Assistant Professors: Gergely Baics (History), Deborah Becher (Sociology), Catherine Fennell (Anthropology), Maria Rivera Maulucci (Education), Van Tran (Sociology)

Major in Urban Studies

The major in urban studies is comprised of six curricular requirements:

Requirement A: Urban-Related Social Sciences (3 courses)

One course dealing primarily with urban subject matter from each of three of the following disciplines: Anthropology, Economics, History, Political Science, Sociology.  For students declaring a major in Urban Studies after Spring 2018, one of the three courses must be History.

Many courses offered through Urban Studies may count towards Requirement A. For example, URBS UN3420 Introduction to Urban Sociology counts as a Sociology course, URBS UN3550 Community Building and Economic Development counts as a Political Science course, etc. Students must complete at least two of the Requirement A courses before taking the Junior Seminar (see Requirement E, below). It is recommended that majors fulfill this requirement before their junior year.

Requirement B: Urban-Related Non-Social Science (1 course)

One course dealing primarily with urban subject matter from a discipline not listed above (such as Architecture, Art History, English, Environmental Science, etc.)

Requirement C: Methods of Analysis (1 course)

One course in methods of analysis, such as URBS UN3200 Spatial Analysis: GIS Methods and Urban Case Studies.

Requirement D: Specialization (5 courses)

Five or more courses in a specialization from one of the participating departments. Barnard College students can double-count one A, B, or C course toward this requirement (only one of five), with the approval of the Director; Columbia College and General Studies students cannot double-count courses. Barnard majors also have specific requirements for each specialization, which are outlined in detail on the program's website, urban.barnard.edu.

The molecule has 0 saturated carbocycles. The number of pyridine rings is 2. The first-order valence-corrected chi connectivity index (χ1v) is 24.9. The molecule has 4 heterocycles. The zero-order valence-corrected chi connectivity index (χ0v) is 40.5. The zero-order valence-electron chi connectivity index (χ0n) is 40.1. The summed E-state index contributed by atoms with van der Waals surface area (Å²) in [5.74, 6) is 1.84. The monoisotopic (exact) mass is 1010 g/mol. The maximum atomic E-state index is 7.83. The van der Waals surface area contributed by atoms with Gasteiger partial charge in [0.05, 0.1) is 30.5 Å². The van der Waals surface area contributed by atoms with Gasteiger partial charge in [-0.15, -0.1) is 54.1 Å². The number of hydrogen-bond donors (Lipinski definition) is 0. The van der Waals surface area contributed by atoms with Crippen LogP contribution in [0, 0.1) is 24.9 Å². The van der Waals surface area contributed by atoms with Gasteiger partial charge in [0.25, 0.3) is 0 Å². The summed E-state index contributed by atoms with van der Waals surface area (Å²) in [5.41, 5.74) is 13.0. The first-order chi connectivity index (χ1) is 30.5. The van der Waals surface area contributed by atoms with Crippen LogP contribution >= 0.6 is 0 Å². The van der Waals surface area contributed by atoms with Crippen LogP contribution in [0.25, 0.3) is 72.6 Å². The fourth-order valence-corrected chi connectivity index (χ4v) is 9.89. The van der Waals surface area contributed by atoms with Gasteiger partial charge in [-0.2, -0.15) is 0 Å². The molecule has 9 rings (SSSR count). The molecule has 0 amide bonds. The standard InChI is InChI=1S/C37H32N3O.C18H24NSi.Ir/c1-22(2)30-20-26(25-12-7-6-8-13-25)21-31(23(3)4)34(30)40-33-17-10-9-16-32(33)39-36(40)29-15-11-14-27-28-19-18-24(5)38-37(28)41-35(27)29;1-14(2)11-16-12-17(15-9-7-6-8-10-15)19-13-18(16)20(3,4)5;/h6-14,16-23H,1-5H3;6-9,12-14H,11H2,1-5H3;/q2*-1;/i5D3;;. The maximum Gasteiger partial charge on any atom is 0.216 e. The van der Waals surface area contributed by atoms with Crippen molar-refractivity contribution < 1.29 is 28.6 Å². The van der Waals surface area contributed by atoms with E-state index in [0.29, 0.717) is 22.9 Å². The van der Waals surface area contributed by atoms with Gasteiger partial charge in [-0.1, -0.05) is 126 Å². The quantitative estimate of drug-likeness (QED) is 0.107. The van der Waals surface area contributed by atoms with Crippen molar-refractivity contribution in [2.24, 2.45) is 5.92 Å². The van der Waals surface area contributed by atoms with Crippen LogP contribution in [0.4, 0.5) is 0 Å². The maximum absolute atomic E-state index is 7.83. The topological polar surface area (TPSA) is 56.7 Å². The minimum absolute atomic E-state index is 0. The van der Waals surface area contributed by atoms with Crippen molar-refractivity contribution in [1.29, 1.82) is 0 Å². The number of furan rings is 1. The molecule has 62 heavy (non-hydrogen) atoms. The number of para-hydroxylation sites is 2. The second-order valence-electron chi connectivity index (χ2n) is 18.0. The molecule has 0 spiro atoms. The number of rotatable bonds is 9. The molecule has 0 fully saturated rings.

Requirement E: Junior Seminar (2 courses)

URBS UN3545Junior Seminar: The Shaping of the Modern City4
URBS UN3546Junior Colloquium: Contemporary Urban Issues4

Requirement F: Senior Seminar (2 courses)

A senior thesis written in conjunction with a two-semester research seminar, chosen from the following four options:

URBS UN3992
 - URBS UN3993
Senior Seminar: The Built Environment
and Senior Seminar: The Built Environment
8
URBS UN3994
 - URBS UN3995
Senior Seminar: New York Field Research
and Senior Seminar: New York Field Research
8
URBS UN3996
 - URBS UN3997
Senior Seminar: International Topics in Urban Studies
and Senior Seminar: International Topics in Urban Studies
8
A research seminar in the department of specialization. This option must be approved by the Program Director.

A complete list and courses that fulfill requirements A–E can be found on the program's website, urban.barnard.edu.

Appropriate substitutions may be made for courses listed above with the approval of the Program Director.

There is no minor in urban studies.

There is no concentration in urban studies.

URBS UN2200 Introduction to GIS. 3 points.

Prerequisites: Must attend first class for instructor permission.